Cashless and Kumquats

Back before Y2K, I ran concert venues, mostly transacting in cash. We always had a “money room”—a room dedicated solely to the collecting, counting, and keeping of cold, down-and-dirty cash (!). We didn't accept credit cards back then so hundreds of thousands of dollars in cash exchanged hands. “Cryptocurrency” would have meant some money forgotten in, well, a crypt.

Walking into the money room was like walking into a fantasy world, a cave overgrown with money. The accountant, if you could call him that, despite his flickering eyes and fast hands and a machine, would take the entire day just counting and bundling the money from the night before, eyes always wide. The amount of cash reflected on my role, so after good nights, I would be lying to say my eyes didn't also grow wide at the morning-after pile, the price of thousands of music lovers' hangovers. The places two dishonest people could go . . . oh well.

It was definitely tense walking all that cash in a bag through downtown streets to the bank to make the deposit before noon. For some stupid reason, the “accountant” and I never really concealed the day's booty, and we carried no guns or other weaponry (besides maybe a metal-tipped uniball pen). We were running too tight a DIY-ship to hire an armed guard like sensible people would.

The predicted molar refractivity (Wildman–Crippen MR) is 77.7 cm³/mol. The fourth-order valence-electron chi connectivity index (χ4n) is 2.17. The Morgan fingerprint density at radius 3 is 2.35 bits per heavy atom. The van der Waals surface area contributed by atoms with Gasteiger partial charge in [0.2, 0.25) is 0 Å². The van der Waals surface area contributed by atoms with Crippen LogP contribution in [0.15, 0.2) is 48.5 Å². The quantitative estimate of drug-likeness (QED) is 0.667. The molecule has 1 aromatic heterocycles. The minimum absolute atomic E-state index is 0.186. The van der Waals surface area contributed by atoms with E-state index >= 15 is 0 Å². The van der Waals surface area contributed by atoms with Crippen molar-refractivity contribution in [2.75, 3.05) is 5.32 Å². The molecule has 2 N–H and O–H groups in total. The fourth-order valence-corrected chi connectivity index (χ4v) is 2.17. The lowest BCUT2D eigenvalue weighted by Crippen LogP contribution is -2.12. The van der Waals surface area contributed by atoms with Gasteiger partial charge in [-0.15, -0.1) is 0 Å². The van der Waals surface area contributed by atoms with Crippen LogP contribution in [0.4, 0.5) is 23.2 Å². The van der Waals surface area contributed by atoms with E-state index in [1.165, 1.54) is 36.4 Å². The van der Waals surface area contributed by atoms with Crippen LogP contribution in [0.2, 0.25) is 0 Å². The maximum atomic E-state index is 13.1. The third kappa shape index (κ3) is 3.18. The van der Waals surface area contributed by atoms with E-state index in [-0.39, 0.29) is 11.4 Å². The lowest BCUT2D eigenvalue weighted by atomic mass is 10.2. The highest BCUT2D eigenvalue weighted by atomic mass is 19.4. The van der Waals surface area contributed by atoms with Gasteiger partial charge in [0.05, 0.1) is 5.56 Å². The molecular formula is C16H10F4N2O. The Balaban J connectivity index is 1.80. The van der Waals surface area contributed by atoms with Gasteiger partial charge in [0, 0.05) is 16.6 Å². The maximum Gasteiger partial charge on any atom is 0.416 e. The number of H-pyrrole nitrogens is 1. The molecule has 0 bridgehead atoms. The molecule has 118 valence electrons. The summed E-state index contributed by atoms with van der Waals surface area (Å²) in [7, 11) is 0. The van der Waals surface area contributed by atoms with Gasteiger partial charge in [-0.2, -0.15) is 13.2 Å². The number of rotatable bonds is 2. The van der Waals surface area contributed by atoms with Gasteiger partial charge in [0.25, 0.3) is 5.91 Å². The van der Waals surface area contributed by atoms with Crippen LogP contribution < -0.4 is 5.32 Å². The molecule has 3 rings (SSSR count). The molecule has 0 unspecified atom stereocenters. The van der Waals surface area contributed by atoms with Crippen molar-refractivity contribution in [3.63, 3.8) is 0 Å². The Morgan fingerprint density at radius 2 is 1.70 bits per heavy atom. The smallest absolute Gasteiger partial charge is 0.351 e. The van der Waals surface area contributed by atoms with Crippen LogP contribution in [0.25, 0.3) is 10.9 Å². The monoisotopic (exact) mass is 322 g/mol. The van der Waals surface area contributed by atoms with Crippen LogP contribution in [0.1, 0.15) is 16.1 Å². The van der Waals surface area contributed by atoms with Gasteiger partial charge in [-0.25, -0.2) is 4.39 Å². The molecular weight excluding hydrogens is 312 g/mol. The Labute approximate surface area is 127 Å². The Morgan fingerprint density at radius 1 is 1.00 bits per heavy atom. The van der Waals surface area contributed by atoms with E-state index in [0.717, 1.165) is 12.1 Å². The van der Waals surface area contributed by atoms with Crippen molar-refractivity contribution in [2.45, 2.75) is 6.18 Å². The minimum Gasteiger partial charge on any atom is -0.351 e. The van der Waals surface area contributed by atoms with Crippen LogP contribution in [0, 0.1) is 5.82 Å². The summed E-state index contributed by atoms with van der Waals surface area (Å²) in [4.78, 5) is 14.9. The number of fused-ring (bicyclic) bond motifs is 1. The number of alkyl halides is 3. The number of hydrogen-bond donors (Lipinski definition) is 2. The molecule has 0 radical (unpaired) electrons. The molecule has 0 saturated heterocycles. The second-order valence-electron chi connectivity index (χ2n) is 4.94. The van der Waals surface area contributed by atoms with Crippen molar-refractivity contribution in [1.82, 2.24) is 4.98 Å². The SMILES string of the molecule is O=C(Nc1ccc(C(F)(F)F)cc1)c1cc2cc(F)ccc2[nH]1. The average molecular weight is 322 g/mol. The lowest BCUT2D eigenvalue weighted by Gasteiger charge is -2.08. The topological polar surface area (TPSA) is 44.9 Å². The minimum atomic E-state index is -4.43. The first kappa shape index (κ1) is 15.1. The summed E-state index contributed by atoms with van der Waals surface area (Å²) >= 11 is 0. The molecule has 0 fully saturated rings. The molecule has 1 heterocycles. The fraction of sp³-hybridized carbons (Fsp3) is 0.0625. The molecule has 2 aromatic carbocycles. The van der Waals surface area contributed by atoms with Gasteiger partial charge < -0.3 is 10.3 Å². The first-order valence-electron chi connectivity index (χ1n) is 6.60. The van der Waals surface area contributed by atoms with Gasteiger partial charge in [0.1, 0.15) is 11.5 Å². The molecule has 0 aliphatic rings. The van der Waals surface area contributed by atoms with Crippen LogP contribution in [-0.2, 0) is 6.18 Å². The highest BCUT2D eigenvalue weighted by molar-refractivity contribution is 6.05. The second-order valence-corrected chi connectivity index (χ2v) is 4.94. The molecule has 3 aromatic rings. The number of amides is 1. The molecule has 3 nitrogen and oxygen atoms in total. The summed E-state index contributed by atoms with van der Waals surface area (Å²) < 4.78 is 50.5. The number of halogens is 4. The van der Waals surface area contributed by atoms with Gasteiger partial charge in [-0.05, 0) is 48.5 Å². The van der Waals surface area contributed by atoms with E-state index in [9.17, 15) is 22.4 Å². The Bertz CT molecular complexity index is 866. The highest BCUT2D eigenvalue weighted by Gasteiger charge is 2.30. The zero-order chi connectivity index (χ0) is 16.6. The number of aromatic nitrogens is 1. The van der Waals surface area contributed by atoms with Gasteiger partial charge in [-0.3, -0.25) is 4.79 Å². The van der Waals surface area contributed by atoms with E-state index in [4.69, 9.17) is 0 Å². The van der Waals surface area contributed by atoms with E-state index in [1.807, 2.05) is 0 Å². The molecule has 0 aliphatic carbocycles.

Having that cash around was—is, might soon never be again—fun. Who wouldn't want to literally be sitting atop a pile of cash, or sleeping on it like a mattress, or rolling around in it like a dog in grass, or flipping it all over themselves like a seal does with sand at the beach. Or take a wad in each hand and run grinning and whooping it up into the nearest sushi bar and buying it out for a few invited friends and anyone else who happened to be there? I certainly would.

Take a look at the following passage from one of my books. I loved writing it because it offered readers a glimpse into what a real, slow-to-cashless, draconian cash-obsessed economy looks like:

“In the streets of Ürümqi, as in wider China, cash was king. Everyone packed fistfuls of folded-over, baguette-thick rolls of Chinese currency. Yuan. RMB. Hell, I did too, ever since I had become a living, breathing extension of Rihangül’s purse—her designated cash mule—upon our last visit to the black money market thriving on the very steps of the downtown Ürümqi branch of the Bank of China. A fat, coal-soot-and-god-knows-what-else-covered worn wad of red yuan [I love this last passage] was stuffed in my jacket’s internal pocket at that very moment. It was reassuring, even thrilling, to have it there—as reassuring and thrilling as discovering you had a backup heart. Had someone seen me in my Manhattan neighborhood, pockets bulging with cash, I would have been mistaken for a baller!

I begged Rihangül to translate a system of credit into their brainstorm. She began to, but I couldn’t muzzle myself anymore, and I recklessly blurted out the idea in English, their certain lack of comprehension be damned. Rihangül waved her hands across my mouth trying to shut me up; I swatted her hands away in order to continue. We must have looked insane to them. I slipped a credit card out and placed it on the table in a dreary patch of light. Ahmat and Aziz fell silent. The some-thing-for-nothing card, a plastic miracle available in silver, gold, platinum, or any other color you so desired. I explained to these denizens of the ultimate cash economy how one thin plastic card, tattooed with numbers, could contain such streamlined power. It could almost bring you back from the dead. Who needed cash?”